> > entities.
> >  
> > The name is not only technically inappropriate, but suffers from all the same
> > problems "fiber" does, and then some. It sounds like a whole new concept people
> > have to learn, it is heavily overridden elsewhere to refer to somewhat similar,
> > yet substantially different, concepts, and it doesn't even evoke a conceptual
> > similarity to threads.
> >  
> > As to your two questions, I'll address them more specifically inline, below:
> >  
> >  
> >  
> > On 22 November 2019 at 08:47:13, Volkan Yazıcı (volkan.yazici at at at wrote:
> >  
> > > As someone who is far from comprehending the implications of concluding on a certain nomenclature for Project Loom deliverables, I am having difficulty in understanding why don't we just call "this" as "coroutines". In a discussion between you and Jonathan Brachthäuser(, you had shared some more insight into the reasoning behind the back then naming conventions. There you had also hinted that you may decide to change the name to "coroutine". Regarding this and the aforementioned discussion, I have two questions:
> > > In statement "more recently [coroutine] has gained the connotation (not in academic literature but in language implementations) of being a syntactic construct, rather than a purely dynamic one" of yours, would you mind elaborating on what do you exactly mean by a "purely dynamic one"? I see that C++20 and other coroutine-providing PLs require explicit syntactic sugar to denote suspendable-and-resumeable subroutines. But apart from this explicit denotation requirement, isn't Loom delivering almost the same thing? Further, Loom also enforces its own explicit requirements (i.e., subroutine needs to be wrapped in a "virtual thread"), which "feels" similar to me from a developer perspective.
> >  
> > That explicit syntactic denotation is no small matter. It is the reason languages
> > with that kind of continuations cannot unify the concept of suspension and blocking
> > even though the only difference between the two is whether suspension is implemented
> > by operating system or by the language. A language like, say, JavaScript needs two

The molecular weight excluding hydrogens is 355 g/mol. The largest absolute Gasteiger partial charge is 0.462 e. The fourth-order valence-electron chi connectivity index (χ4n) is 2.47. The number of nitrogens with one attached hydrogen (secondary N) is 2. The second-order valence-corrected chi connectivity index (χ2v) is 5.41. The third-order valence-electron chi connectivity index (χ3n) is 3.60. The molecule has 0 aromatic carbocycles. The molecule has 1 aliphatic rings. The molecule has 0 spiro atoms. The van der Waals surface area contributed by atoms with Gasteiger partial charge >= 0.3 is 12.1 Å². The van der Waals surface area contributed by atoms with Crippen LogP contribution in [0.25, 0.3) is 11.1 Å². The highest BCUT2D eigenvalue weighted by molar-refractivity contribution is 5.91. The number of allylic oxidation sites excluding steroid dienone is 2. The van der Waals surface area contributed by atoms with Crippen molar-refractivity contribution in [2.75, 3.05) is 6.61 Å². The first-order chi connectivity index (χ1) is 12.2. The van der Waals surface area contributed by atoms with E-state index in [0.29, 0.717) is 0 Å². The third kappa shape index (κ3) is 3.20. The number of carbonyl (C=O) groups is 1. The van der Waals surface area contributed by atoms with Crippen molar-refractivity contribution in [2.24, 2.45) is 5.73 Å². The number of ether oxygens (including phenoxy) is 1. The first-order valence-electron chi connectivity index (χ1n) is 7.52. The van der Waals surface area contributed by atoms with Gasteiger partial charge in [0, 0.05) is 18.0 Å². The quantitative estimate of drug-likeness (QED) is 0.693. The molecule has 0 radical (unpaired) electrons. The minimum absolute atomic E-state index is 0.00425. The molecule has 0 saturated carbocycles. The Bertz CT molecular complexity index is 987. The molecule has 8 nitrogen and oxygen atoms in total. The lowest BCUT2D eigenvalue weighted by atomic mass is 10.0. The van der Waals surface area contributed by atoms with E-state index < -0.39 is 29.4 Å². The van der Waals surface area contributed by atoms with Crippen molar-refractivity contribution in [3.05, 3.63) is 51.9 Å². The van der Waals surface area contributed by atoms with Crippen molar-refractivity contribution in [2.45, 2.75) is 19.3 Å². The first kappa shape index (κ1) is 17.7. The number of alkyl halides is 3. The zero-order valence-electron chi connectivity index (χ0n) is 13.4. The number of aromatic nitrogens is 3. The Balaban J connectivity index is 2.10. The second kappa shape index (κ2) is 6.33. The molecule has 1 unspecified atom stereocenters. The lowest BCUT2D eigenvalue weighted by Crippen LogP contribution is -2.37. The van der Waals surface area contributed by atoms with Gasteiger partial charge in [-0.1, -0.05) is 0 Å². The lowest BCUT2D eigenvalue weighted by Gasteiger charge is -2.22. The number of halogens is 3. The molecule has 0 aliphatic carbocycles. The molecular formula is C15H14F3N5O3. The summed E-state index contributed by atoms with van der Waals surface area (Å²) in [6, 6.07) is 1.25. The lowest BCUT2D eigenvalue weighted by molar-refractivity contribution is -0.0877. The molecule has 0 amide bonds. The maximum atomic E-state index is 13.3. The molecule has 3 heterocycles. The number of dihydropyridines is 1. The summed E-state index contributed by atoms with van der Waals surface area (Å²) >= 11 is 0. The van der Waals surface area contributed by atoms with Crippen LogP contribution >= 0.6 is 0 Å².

> > separate IO APIs, one blocking and one suspending, or asynchronous, even though the
> > two may have the exact same denotation in the language. Languages like C#, Rust and
> > Kotlin even separate the two in the type system. That in Java suspending a continuation
> > does not require any different type, or any other syntactic notation whether the
> > operation is performed by the kernel or the language is an essential feature. So the
> > languages I mentioned syntactically separate a concept based on its particular  
> > implementation, but Java (like Erlang, Scheme and Go) doesn’t. Loom's virtual threads
> > *are* threads; why focus on the implementation rather than the abstraction especially
> > when we don’t make any syntactic distinction between them?
> >  
> > > To the best of my knowledge, Melvin Conway's 1958 definition of "coroutines" basically boils down to good old subroutines with suspend and resume support. From this angle, I feel inclined to call Loom "virtual threads" as "coroutines". The latter term might indeed be tainted by modern times, but I believe Java has enough leverage and resources to rinse it off. This will also imply a PR for Java in the sense of "better coroutines" addressing all the catches and limitations imposed by, say, Kotlin, Quasar, Kilim "coroutines”.
> >  
> > As I said above, Loom’s threads are not coroutines, but coroutines + scheduler. The
> > common name for coroutines + scheduler, for many years, has been "thread."
> >  
> > > Best regards.  
> > >  
> > > P.S. Thanks for updating the community on these internal changes and letting us get engaged in discussions.
> >  
> >  
> > - Ron
> >  
> > >  
> > > On Thu, Nov 21, 2019 at 1:07 PM Ron Pressler wrote:
> > > > We started with fibers. Then we found out that people think it's a new concept
> > > > they have to learn (which is further complicated because "fiber" is used to
> > > > refer to superficially-similar-yet-essentially-different concepts elsewhere)
> > > > rather than just a user-mode implementation of threads. The different name then
> > > > became even less justified when we started representing our user-mode threads as
> > > > java.lang.Thread. We then considered "lightweight threads." The problem with
> > > > giving an absolute name to a relative concept is that one day we may have
> > > > threads that are even lighter-weight than lightweight threads, and what would we
> > > > call those? "User-mode threads" is correct but perhaps too technical. So we're
> > > > going with "virtual threads." The name is intended to evoke the similarity of
> > > > the relationship our usermode threads have with kernel threads to that between
> > > > virtual and physical memory. The name has the advantage of familiarity on one
> > > > the one hand as well as not clashing with potentially confusing
> > > > similar-but-not-quite usages on the other. A test run of "virtual threads" at
> > > > Devoxx looked promising.
> > > >  
> > > > - Ron
> > > >  
> > > >  
> >